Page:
Muslim Anxieties and India’s Future
The recent election in Uttar Pradesh, India's largest state, gave Prime Minister Narendra Modi and his Bharatiya Janata Party a strong mandate, providing the government with a golden opportunity to advance economic development there, while reaching out to the Muslim population. But Modi seems intent on fueling Hindu chauvinism.
PHILADELPHIA – A couple of weeks ago, Narendra Modi was celebrating his biggest electoral triumph since becoming India’s prime minister in 2014. His Bharatiya Janata Party (BJP) had swept into power in Uttar Pradesh, India’s largest state and one of its poorest. The scale of the victory left the BJP’s opponents shell-shocked, and seemed to indicate that Modi will be a shoo-in to secure a second term in 2019. Anticipating deeper economic reforms from a strengthened Modi administration, India’s stock market surged.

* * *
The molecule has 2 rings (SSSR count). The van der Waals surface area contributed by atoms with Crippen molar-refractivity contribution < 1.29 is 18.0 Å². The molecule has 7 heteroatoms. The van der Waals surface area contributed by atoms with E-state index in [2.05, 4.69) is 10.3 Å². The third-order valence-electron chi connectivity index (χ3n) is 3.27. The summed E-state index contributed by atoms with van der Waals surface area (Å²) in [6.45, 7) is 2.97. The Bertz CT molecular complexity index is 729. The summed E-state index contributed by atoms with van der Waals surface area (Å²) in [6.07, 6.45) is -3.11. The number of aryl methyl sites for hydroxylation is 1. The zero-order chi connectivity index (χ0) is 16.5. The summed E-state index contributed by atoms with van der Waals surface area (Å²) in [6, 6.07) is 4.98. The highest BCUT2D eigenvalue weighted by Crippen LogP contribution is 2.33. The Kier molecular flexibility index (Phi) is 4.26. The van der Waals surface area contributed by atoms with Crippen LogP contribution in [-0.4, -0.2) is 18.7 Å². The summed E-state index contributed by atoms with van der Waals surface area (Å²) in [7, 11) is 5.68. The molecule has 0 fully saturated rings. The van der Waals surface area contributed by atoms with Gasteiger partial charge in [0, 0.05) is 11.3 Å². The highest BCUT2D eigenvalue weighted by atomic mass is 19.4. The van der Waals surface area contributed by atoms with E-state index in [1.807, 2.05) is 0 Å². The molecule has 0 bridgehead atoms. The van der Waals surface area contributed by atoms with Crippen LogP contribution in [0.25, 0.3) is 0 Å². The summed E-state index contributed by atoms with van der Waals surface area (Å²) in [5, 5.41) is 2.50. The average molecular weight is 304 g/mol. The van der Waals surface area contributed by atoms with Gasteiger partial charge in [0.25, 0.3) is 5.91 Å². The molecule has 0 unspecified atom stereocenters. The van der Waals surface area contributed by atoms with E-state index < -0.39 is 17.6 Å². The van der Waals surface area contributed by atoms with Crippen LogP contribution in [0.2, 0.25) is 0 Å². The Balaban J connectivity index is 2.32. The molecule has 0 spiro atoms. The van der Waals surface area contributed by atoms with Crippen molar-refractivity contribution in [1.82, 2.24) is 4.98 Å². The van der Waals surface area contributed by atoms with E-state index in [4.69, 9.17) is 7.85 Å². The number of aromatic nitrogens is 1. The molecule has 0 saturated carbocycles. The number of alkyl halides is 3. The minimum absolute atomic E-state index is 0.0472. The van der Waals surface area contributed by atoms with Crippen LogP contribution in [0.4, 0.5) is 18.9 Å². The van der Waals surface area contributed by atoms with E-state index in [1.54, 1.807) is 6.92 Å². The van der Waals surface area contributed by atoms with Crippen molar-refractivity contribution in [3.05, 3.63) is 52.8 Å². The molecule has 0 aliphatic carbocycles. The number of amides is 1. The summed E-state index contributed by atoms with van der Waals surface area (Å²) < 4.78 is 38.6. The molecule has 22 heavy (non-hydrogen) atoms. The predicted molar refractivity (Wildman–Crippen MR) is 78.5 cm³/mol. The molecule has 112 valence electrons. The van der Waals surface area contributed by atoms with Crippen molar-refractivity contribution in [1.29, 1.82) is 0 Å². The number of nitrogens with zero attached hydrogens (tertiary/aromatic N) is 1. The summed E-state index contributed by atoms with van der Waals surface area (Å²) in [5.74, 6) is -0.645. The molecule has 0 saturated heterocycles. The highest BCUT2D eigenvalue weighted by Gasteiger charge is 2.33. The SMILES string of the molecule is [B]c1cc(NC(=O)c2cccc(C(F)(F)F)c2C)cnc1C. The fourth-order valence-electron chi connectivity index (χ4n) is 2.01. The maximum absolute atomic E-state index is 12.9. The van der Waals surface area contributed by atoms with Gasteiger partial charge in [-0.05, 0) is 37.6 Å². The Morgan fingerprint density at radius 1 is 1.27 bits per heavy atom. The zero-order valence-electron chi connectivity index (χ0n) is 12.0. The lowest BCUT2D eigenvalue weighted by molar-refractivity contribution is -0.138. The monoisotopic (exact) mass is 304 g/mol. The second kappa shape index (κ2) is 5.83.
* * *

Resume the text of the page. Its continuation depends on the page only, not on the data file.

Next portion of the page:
But there is one group with little reason to celebrate the BJP’s victory: India’s 172 million Muslims.
For decades, most of India’s political parties have practiced forms of “strategic secularism” to secure a so-called Muslim vote bank – an approach that has stoked resentment among the country’s Hindu majority while doing little to improve Muslims’ wellbeing. The BJP has gone another route, focusing on drawing votes from aggrieved Hindus. In Uttar Pradesh, the BJP did not put up a single Muslim candidate, even though about 18% of the state’s population is Muslim.
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